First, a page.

Fresh Meat: Howie Carr’s Hard Knocks

Hard Knocks by Howie Carr
Hard Knocks by Howie Carr
Conservative talk-show host Howie Carr has moved into the realm of fiction with apparent ease. His two previous books were about real-life mob guys and he hasn’t changed that theme. His first novel, Hard Knocks, is a gritty, adventurous romp into the world of politics and mobsters in Boston with enough surprise twists to keep you guessing to the end.

Jack Reilly, former cop and now a discreet provider of information (or as he says, “excrement broker”) for politicians, gets a new client thanks to his younger brother, Marty, who’s serving time in a federal prison. Bucky Bennett wants Jack to keep a package safe, but is murdered execution style before Jack even lays hands on the mysterious “package.”

I liked Jack from the beginning. He’s snarky and sarcastic, which makes for a perfect PI. He has a lot of friends in high and low places, and they’ve all got great stories. I knew immediately that Bucky’s case would put Jack on the road to misadventure, but it was fun to watch the suspense and action build, especially when Jack was trying to think of new ways to pick up Bucky’s package without being seen doing it.

I found a few stereotypes in the story, but the interesting part to me was they fit very well. There’s one politician in particular, Slip Crowley, who’s old-school in every way. He spends most of his evenings going from one funeral home to another to stay in touch with constituents. He’s conservative and outspoken, which made me wonder if he was Carr’s alter ego.

Jack tries to keep his life on a sort of normal path while suffering meetings with several unsavory types who use unpleasant—and painful—tactics to persuade the private investigator to give up what he doesn’t have.

“Let me start over,” he said. “I know you got a pension from the city, but I’m guessing that after alimony and child support and all that shit you basically ain’t got a pot to piss in. We know lots of people. We could throw plenty of work your way.”

Just as I had suspected. Maybe I could get the contract to hit the next Bucky Bennett, after which I would get hit.

“We’re always looking for help, you know, and we both been watching you for a long time.”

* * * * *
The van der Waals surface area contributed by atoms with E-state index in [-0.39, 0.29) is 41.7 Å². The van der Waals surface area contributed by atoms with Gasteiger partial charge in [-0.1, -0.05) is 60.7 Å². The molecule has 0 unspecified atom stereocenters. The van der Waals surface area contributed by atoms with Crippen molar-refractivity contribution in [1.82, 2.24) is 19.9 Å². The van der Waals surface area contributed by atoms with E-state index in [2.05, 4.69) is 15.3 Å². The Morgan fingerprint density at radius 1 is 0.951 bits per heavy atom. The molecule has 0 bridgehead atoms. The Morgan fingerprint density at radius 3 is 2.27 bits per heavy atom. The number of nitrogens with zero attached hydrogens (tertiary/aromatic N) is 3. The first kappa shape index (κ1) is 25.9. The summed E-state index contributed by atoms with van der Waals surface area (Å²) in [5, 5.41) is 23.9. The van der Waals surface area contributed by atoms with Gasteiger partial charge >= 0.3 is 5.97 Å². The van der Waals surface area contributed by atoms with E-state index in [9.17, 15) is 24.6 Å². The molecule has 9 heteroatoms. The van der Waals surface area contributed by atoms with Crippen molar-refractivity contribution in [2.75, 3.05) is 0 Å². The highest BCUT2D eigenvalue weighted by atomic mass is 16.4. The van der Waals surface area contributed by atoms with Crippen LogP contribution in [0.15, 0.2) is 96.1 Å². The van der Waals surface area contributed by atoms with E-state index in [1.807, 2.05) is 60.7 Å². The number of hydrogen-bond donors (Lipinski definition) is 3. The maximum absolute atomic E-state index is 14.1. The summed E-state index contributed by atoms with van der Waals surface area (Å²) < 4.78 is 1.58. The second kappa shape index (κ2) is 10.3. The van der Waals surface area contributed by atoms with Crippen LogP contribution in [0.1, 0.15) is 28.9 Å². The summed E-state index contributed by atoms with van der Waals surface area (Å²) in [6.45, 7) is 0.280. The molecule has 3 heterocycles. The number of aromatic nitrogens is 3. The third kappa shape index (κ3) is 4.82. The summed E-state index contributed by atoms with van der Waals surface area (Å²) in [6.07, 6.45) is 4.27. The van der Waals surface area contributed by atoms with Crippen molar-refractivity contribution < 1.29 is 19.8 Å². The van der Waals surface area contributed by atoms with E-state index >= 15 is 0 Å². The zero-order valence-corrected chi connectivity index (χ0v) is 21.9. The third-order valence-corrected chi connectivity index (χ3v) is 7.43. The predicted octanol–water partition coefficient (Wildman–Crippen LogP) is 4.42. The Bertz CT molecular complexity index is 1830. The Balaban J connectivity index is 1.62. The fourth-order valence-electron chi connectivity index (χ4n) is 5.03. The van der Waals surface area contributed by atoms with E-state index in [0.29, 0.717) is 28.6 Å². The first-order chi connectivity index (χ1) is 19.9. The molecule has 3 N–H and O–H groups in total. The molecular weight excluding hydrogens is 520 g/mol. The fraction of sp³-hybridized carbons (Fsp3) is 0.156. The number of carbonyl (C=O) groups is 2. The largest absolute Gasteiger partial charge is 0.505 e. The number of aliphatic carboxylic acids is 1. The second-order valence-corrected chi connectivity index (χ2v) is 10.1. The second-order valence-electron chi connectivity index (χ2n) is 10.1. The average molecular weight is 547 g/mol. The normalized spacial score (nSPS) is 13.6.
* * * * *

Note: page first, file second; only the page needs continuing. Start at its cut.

Here’s how it works when you’re “partners” with these guys. If the business does great, they assume you’re skimming off the top, because that’s what they’d do. If everything goes south, they assume it’s because you’re stealing, busting the place out, because that’s what they’d do. They don’t want to know how business is. They don’t care. That’s your problem, how business is. They just want to know how much they’re getting this week. Eventually, something happens and you go missing. A couple of days later your picture’s in the Herald, a one- column mug shot, and the caption underneath says “Missing from Usual Haunts” or “Foul Play Suspected.”

Carr did a good job of creating a world of intrigue, deception, and plain ole’ criminal behavior. He also peppered the text with interesting characters like Knocko, Plain View, and Agent Orange, which makes it easier to appreciate Jack’s dark humor.

After a few more minutes of pleasantries and insincere promises to keep in touch, I headed back into the city. It was getting dark as I cruised my block a couple of times. Then I noticed Plain View’s guy, Willie, standing on a corner, smoking a cigarette, trying to look nonchalant, but failing miserably. In my co-moon-ity, he was sticking out like the proverbial sore thumb.

I finally found a legal spot about two blocks south, and began hoofing it home. Willie didn’t spot me until I was less than one hundred feet from him. As soon as he made me, he began openly staring at me, which I now realized was Willie’s real game all along. He wasn’t hiding, he was there to make a statement. Plain View wanted to let me know that this was serious police business.

Thanks for the bulletin, Plain View.

And thanks for the ride, Howie Carr.

Leigh Neely is a former newspaper and magazine editor. She currently does freelance work, recently had a short story published in the anthology, Murder New York Style: Fresh Slices, and is a contributor to the blog


  1. Rossum

    Actually, ‘Skip’ is a thinly disguised version of Albert L. “Dapper” O’Neil.

  2. Leigh

    Thanksfor the update! I didn’t catch that.

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